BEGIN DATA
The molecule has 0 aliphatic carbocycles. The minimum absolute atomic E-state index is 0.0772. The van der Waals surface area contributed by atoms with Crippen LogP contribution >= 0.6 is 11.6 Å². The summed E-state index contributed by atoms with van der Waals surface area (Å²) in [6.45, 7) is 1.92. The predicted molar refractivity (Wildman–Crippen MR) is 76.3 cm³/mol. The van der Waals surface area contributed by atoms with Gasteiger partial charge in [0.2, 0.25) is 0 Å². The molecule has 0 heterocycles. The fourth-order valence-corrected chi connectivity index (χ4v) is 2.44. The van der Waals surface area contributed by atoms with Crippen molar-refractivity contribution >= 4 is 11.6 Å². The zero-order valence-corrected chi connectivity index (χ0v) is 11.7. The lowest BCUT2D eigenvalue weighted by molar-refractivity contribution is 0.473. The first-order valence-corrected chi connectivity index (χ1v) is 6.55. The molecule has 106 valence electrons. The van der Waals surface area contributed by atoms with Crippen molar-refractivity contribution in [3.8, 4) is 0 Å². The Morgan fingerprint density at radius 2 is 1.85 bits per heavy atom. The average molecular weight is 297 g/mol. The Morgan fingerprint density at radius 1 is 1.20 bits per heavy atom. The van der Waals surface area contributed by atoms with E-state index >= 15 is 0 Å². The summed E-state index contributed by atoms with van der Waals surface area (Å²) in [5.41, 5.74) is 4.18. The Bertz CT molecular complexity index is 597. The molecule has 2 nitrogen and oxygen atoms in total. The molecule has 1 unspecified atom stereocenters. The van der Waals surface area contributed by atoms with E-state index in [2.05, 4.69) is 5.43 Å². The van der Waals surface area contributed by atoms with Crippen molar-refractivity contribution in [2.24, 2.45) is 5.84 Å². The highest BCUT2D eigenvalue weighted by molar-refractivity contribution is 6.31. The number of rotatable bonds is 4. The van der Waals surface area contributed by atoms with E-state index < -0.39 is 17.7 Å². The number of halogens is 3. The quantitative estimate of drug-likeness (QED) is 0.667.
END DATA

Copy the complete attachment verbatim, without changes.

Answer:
The molecule has 0 aliphatic carbocycles. The minimum absolute atomic E-state index is 0.0772. The van der Waals surface area contributed by atoms with Crippen LogP contribution >= 0.6 is 11.6 Å². The summed E-state index contributed by atoms with van der Waals surface area (Å²) in [6.45, 7) is 1.92. The predicted molar refractivity (Wildman–Crippen MR) is 76.3 cm³/mol. The van der Waals surface area contributed by atoms with Gasteiger partial charge in [0.2, 0.25) is 0 Å². The molecule has 0 heterocycles. The fourth-order valence-corrected chi connectivity index (χ4v) is 2.44. The van der Waals surface area contributed by atoms with Crippen molar-refractivity contribution >= 4 is 11.6 Å². The zero-order valence-corrected chi connectivity index (χ0v) is 11.7. The lowest BCUT2D eigenvalue weighted by molar-refractivity contribution is 0.473. The first-order valence-corrected chi connectivity index (χ1v) is 6.55. The molecule has 106 valence electrons. The van der Waals surface area contributed by atoms with Crippen molar-refractivity contribution in [3.8, 4) is 0 Å². The Morgan fingerprint density at radius 2 is 1.85 bits per heavy atom. The average molecular weight is 297 g/mol. The Morgan fingerprint density at radius 1 is 1.20 bits per heavy atom. The van der Waals surface area contributed by atoms with E-state index >= 15 is 0 Å². The summed E-state index contributed by atoms with van der Waals surface area (Å²) in [5.41, 5.74) is 4.18. The Bertz CT molecular complexity index is 597. The molecule has 2 nitrogen and oxygen atoms in total. The molecule has 1 unspecified atom stereocenters. The van der Waals surface area contributed by atoms with E-state index in [2.05, 4.69) is 5.43 Å². The van der Waals surface area contributed by atoms with Crippen molar-refractivity contribution in [2.24, 2.45) is 5.84 Å². The highest BCUT2D eigenvalue weighted by molar-refractivity contribution is 6.31. The number of rotatable bonds is 4. The van der Waals surface area contributed by atoms with E-state index < -0.39 is 17.7 Å². The number of halogens is 3. The quantitative estimate of drug-likeness (QED) is 0.667.